As our publishing partners can confirm, producing content isn’t free: researching, writing, re-writing, editing, graphic design, layout, distribution — these all cost money.

Yet authors are now expected to work for free for the benefit of the educational sector. In fact, with the recent proposed changes to the Copyright Board, our serfdom has been confirmed. The reality for Canada’s writers is that the Copyright Board is toothless. We work for it, but it doesn’t work for us.

We put in time and effort to get tariffs approved, and when they are approved, the education sector simply ignores them. We have asked for statutory damages for our tariffs to encourage compliance by educational institutions, but the government has declined to make that simple change. We are discouraged and disappointed by that decision.

Perhaps we should look to Europe on how to balance copyright, privacy, and online content in the Digital Age. The European Parliament recently approved a new directive laying out rules for how content is protected and paid for by giant tech platforms that have long avoided regulation. 

The directive requires platforms and aggregators online to pay licenses for the use of content snippets. As well, the Directive imposes greater responsibility on platforms for lawful sharing of online content — a measure that should help in the fight against content piracy, and provide a new licensing opportunity to authors for the use of their work online.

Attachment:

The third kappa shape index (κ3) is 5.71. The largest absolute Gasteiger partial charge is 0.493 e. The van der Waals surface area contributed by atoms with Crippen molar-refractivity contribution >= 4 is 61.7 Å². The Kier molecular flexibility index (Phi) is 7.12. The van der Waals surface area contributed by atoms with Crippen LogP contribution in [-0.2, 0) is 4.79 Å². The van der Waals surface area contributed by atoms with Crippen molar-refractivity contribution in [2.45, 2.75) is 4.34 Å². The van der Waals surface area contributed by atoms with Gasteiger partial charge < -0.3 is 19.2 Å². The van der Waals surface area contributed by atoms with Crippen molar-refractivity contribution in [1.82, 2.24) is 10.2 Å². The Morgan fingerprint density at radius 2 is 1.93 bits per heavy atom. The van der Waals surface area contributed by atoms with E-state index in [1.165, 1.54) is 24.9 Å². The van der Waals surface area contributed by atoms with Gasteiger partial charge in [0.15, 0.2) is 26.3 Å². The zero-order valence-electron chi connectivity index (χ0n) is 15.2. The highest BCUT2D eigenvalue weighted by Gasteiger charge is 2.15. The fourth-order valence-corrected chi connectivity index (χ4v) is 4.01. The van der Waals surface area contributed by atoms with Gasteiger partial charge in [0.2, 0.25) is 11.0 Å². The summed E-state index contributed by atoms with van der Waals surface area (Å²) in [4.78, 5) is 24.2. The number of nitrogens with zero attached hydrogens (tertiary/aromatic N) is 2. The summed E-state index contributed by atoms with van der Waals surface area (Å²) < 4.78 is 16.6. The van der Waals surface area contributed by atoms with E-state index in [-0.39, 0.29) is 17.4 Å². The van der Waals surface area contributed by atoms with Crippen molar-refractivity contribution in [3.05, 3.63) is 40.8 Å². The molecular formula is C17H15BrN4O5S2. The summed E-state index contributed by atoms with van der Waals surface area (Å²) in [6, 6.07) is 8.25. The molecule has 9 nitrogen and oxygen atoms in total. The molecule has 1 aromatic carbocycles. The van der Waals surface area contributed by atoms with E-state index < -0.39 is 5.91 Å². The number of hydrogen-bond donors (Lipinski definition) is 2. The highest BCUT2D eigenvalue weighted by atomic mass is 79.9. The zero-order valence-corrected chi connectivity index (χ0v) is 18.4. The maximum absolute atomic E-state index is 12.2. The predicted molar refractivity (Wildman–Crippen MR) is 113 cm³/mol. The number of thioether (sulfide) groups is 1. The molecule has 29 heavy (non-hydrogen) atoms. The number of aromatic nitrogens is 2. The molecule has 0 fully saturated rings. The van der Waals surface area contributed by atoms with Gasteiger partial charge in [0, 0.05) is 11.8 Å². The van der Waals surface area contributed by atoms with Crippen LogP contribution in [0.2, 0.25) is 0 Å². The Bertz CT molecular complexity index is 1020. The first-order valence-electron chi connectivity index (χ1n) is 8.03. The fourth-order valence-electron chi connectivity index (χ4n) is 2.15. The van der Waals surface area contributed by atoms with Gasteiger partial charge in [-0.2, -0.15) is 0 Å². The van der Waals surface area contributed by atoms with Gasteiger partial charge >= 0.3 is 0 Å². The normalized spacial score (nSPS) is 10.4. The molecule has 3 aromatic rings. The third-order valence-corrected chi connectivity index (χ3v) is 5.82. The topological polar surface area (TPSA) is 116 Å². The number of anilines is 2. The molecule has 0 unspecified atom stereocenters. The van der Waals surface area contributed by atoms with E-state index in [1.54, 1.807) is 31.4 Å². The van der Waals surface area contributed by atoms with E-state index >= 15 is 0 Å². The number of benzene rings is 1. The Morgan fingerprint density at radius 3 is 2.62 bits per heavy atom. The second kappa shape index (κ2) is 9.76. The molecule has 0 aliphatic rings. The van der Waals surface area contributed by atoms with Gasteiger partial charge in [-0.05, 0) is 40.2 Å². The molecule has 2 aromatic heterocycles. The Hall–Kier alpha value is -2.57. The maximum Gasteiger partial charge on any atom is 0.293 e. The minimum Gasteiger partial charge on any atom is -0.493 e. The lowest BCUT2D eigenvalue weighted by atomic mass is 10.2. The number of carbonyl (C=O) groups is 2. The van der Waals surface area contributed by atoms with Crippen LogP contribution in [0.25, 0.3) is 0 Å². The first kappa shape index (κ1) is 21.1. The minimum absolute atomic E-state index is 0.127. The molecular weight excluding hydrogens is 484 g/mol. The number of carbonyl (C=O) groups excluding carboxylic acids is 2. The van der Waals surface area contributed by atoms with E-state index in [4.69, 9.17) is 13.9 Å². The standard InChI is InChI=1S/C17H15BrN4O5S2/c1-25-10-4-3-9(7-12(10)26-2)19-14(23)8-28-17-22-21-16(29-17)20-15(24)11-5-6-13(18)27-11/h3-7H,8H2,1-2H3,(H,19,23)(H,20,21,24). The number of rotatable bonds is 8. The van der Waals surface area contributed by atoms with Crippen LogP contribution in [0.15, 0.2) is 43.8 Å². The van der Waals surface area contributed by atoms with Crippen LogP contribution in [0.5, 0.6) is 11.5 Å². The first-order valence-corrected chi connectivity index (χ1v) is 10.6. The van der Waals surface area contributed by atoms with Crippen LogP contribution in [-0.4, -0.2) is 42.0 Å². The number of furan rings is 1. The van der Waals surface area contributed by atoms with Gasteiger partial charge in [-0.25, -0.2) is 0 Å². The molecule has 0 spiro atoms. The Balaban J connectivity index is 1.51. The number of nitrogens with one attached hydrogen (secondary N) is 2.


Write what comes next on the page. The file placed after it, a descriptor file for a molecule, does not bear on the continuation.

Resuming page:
The Europeans are disrupting the disruptors, and telling Silicon Valley that a business model built on others’ free labour is unacceptable.

Another disruption — from the tech sector itself — could also prove valuable for creators. There’s increasing talk that new decentralized technology could allow creators to circumvent the centralized platforms and connect with readers directly. The technology, called a distributed ledger (or blockchain), has been around for decades but has become famous for powering cryptocurrencies such as bitcoin. Blockchain could now disrupt books.